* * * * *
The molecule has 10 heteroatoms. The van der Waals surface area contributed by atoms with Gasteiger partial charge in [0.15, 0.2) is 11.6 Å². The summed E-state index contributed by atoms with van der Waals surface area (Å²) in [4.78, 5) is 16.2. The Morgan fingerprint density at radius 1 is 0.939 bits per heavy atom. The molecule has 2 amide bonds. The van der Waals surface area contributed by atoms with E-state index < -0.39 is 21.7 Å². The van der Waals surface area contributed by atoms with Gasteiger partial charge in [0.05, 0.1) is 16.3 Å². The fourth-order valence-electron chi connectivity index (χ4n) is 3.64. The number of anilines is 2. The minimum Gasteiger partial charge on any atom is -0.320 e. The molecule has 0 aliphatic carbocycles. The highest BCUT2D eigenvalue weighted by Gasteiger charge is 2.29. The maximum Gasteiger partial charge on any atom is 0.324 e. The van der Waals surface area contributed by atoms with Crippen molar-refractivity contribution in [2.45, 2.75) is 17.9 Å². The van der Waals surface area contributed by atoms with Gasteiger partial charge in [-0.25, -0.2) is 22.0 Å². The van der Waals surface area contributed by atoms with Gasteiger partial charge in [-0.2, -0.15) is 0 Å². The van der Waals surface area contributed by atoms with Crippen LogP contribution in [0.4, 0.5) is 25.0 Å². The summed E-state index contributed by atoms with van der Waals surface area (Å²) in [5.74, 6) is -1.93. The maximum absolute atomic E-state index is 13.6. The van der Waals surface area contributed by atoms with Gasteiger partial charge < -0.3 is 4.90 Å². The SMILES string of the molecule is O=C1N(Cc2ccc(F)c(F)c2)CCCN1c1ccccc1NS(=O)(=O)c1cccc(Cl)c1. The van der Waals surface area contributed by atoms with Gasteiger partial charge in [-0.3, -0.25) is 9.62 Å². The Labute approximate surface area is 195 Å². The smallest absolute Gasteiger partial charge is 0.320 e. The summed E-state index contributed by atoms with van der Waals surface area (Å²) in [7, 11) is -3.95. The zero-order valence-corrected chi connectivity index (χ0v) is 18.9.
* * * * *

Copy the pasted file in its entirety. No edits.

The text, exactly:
The molecule has 10 heteroatoms. The van der Waals surface area contributed by atoms with Gasteiger partial charge in [0.15, 0.2) is 11.6 Å². The summed E-state index contributed by atoms with van der Waals surface area (Å²) in [4.78, 5) is 16.2. The Morgan fingerprint density at radius 1 is 0.939 bits per heavy atom. The molecule has 2 amide bonds. The van der Waals surface area contributed by atoms with E-state index < -0.39 is 21.7 Å². The van der Waals surface area contributed by atoms with Gasteiger partial charge in [0.05, 0.1) is 16.3 Å². The fourth-order valence-electron chi connectivity index (χ4n) is 3.64. The number of anilines is 2. The minimum Gasteiger partial charge on any atom is -0.320 e. The molecule has 0 aliphatic carbocycles. The highest BCUT2D eigenvalue weighted by Gasteiger charge is 2.29. The maximum Gasteiger partial charge on any atom is 0.324 e. The van der Waals surface area contributed by atoms with Crippen molar-refractivity contribution in [2.45, 2.75) is 17.9 Å². The van der Waals surface area contributed by atoms with Gasteiger partial charge in [-0.25, -0.2) is 22.0 Å². The van der Waals surface area contributed by atoms with Gasteiger partial charge in [-0.2, -0.15) is 0 Å². The van der Waals surface area contributed by atoms with Crippen LogP contribution in [0.4, 0.5) is 25.0 Å². The summed E-state index contributed by atoms with van der Waals surface area (Å²) in [5.74, 6) is -1.93. The maximum absolute atomic E-state index is 13.6. The van der Waals surface area contributed by atoms with Gasteiger partial charge < -0.3 is 4.90 Å². The SMILES string of the molecule is O=C1N(Cc2ccc(F)c(F)c2)CCCN1c1ccccc1NS(=O)(=O)c1cccc(Cl)c1. The van der Waals surface area contributed by atoms with Gasteiger partial charge in [-0.3, -0.25) is 9.62 Å². The Labute approximate surface area is 195 Å². The smallest absolute Gasteiger partial charge is 0.320 e. The summed E-state index contributed by atoms with van der Waals surface area (Å²) in [7, 11) is -3.95. The zero-order valence-corrected chi connectivity index (χ0v) is 18.9.